Sunday, March 6, 2011

Lunch Hour

“You,” Patty said, struggling to perch beside Jack on the wide concrete ledge, “have been avoiding me.”
“And how could I possibly do that, since you’ve been following me around all day?” Jack asked.

“Jack,” the red head said. She actually pouted. “We’re in most of the same classes together. That’s hardly ‘following.’”
“And you always go to the library at morning break?”
Patty blushed. “Lots of people go to the library.”
“Well, not very many people come here for lunch,” Jack said. His teeth clacked as he bit through his peanut butter and jelly sandwich.
“It’s a free campus, we can eat just about anywhere.”
“Well, why aren’t you eating with your sister, like you usually do?”
“Catty thought maybe you might be lonely.”
“Well, you can go tell her I’m not,” Jack said.
“What with your golden-haired friend in in-school suspension and all,” Patty continued, as if she hadn’t heard him. “She’s very considerate, don’t you think?”
“Beth is very considerate, yes,” Jack said, around another mouthful of his sandwich.
“No, I mean Catty!” Patty said, not quite managing to smother the edge of impatience before it crept into her voice.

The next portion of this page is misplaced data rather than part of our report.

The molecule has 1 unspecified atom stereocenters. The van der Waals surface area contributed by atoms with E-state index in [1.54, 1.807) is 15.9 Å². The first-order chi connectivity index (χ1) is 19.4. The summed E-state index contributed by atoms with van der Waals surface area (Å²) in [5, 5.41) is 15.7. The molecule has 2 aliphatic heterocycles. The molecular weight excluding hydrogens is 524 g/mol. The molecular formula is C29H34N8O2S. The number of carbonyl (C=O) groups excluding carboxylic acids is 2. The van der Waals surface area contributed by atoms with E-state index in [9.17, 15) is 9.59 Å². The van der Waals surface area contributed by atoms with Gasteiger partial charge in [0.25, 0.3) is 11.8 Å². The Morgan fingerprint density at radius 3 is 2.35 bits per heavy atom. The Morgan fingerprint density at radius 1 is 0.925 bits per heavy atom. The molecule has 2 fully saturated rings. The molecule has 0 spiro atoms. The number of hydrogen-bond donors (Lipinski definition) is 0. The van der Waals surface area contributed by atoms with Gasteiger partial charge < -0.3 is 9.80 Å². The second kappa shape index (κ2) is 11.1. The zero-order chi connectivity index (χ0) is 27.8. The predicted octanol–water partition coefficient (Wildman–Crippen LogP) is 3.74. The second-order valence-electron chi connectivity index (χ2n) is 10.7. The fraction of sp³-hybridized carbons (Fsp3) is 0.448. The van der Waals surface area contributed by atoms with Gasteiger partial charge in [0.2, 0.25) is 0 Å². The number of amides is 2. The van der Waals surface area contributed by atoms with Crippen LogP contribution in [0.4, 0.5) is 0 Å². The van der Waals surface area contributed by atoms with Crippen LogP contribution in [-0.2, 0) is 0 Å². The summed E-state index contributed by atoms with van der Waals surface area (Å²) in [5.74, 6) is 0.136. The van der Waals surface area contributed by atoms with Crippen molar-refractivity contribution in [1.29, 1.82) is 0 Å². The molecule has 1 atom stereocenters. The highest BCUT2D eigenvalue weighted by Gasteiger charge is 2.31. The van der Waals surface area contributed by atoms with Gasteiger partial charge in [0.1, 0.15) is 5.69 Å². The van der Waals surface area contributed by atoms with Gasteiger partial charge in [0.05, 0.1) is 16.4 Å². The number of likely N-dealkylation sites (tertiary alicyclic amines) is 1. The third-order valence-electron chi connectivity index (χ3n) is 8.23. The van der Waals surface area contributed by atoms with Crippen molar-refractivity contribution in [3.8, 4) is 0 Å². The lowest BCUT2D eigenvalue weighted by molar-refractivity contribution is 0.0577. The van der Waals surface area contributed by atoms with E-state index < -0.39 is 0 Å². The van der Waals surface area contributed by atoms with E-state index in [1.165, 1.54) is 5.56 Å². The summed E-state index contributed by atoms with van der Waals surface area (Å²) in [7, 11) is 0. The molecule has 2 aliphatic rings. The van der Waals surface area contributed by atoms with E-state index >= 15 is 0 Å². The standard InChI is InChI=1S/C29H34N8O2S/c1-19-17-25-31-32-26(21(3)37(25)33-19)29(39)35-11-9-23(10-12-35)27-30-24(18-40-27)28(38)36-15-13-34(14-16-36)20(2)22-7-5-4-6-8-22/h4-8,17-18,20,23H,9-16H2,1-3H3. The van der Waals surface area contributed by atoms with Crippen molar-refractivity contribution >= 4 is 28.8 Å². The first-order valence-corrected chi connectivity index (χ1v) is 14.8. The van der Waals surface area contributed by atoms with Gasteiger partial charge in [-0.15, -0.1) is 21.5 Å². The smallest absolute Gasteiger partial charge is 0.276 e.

“Then why isn’t she here?” Jack asked.
“We agreed that I would be a better choice. Since you and I are in mostly the same classes. And you know Catty. She’s so… quiet. She’d hardly be good company.”
Jack concentrated on chewing. He got up to twenty-three before Patty looked over at him.
“And speaking of bad company,” she said. “Listen to me, talking on and on….” She turned, facing Jack.
“What?” he asked, after he’d swallowed. It was rather difficult, with her sitting so close. He sipped at his juice box.
She blinked, eyelashes fluttering. Behind her gold-rimmed glasses, her eyes looked even bigger.
“What sorts of things do you talk about? Here. Away from everybody.”
Jack pointed to his sandwich. “It’s not polite to talk with your mouth full. So, right now, I’m eating. You can talk about whatever you want.”
Color rose to Patty’s cheeks, and her frown disappeared nearly as soon as it had appeared.
“I don’t mean you-you,” she said, poking Jack’s arm for emphasis. “I meant you and that — her.”
The pause was brief, but Jack caught it. He wondered whether Patty would have said “girl” or “witch.”
“We just talk about whatever,” he said.
“Like what?” She leaned slightly closer. She blinked again, then sat back a bit, pushing her glasses up on her nose. “Give me an example.”
“Well…” Jack glanced about. He looked up, at the strip of sky between the gym and school buildings’ roofs. “Sometimes we talk about what the clouds look like.”
“Those are altocumulus.”
Jack sighed. “Never mind.”

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